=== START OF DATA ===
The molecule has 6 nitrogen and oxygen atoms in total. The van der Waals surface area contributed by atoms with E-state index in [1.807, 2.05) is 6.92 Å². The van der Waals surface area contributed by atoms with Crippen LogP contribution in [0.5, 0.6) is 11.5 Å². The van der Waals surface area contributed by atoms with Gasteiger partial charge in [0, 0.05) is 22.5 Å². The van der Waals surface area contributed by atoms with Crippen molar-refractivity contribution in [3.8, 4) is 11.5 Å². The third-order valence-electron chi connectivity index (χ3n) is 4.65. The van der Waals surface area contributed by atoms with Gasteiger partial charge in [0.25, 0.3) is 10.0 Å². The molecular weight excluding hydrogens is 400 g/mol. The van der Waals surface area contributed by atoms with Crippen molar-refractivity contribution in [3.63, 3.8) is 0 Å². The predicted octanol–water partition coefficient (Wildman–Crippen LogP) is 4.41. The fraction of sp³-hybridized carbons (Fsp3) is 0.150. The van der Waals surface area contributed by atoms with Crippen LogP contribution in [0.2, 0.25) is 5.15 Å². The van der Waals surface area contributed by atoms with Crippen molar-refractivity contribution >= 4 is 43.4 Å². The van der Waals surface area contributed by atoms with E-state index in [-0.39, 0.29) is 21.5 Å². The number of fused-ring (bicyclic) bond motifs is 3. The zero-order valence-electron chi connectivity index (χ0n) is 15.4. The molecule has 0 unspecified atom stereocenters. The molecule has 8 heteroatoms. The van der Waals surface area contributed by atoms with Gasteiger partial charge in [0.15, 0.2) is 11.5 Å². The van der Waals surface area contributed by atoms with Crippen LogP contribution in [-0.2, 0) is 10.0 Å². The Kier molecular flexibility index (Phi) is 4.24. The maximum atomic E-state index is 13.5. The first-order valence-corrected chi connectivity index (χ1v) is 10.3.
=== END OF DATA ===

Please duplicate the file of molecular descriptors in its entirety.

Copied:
The molecule has 6 nitrogen and oxygen atoms in total. The van der Waals surface area contributed by atoms with E-state index in [1.807, 2.05) is 6.92 Å². The van der Waals surface area contributed by atoms with Crippen LogP contribution in [0.5, 0.6) is 11.5 Å². The van der Waals surface area contributed by atoms with Gasteiger partial charge in [0, 0.05) is 22.5 Å². The van der Waals surface area contributed by atoms with Crippen molar-refractivity contribution in [3.8, 4) is 11.5 Å². The third-order valence-electron chi connectivity index (χ3n) is 4.65. The van der Waals surface area contributed by atoms with Gasteiger partial charge in [0.25, 0.3) is 10.0 Å². The molecular weight excluding hydrogens is 400 g/mol. The van der Waals surface area contributed by atoms with Crippen molar-refractivity contribution in [3.63, 3.8) is 0 Å². The predicted octanol–water partition coefficient (Wildman–Crippen LogP) is 4.41. The fraction of sp³-hybridized carbons (Fsp3) is 0.150. The van der Waals surface area contributed by atoms with Crippen LogP contribution in [0.2, 0.25) is 5.15 Å². The van der Waals surface area contributed by atoms with Crippen molar-refractivity contribution >= 4 is 43.4 Å². The van der Waals surface area contributed by atoms with E-state index in [-0.39, 0.29) is 21.5 Å². The number of fused-ring (bicyclic) bond motifs is 3. The zero-order valence-electron chi connectivity index (χ0n) is 15.4. The molecule has 0 unspecified atom stereocenters. The molecule has 8 heteroatoms. The van der Waals surface area contributed by atoms with Gasteiger partial charge in [0.15, 0.2) is 11.5 Å². The van der Waals surface area contributed by atoms with Crippen LogP contribution in [-0.2, 0) is 10.0 Å². The Kier molecular flexibility index (Phi) is 4.24. The maximum atomic E-state index is 13.5. The first-order valence-corrected chi connectivity index (χ1v) is 10.3.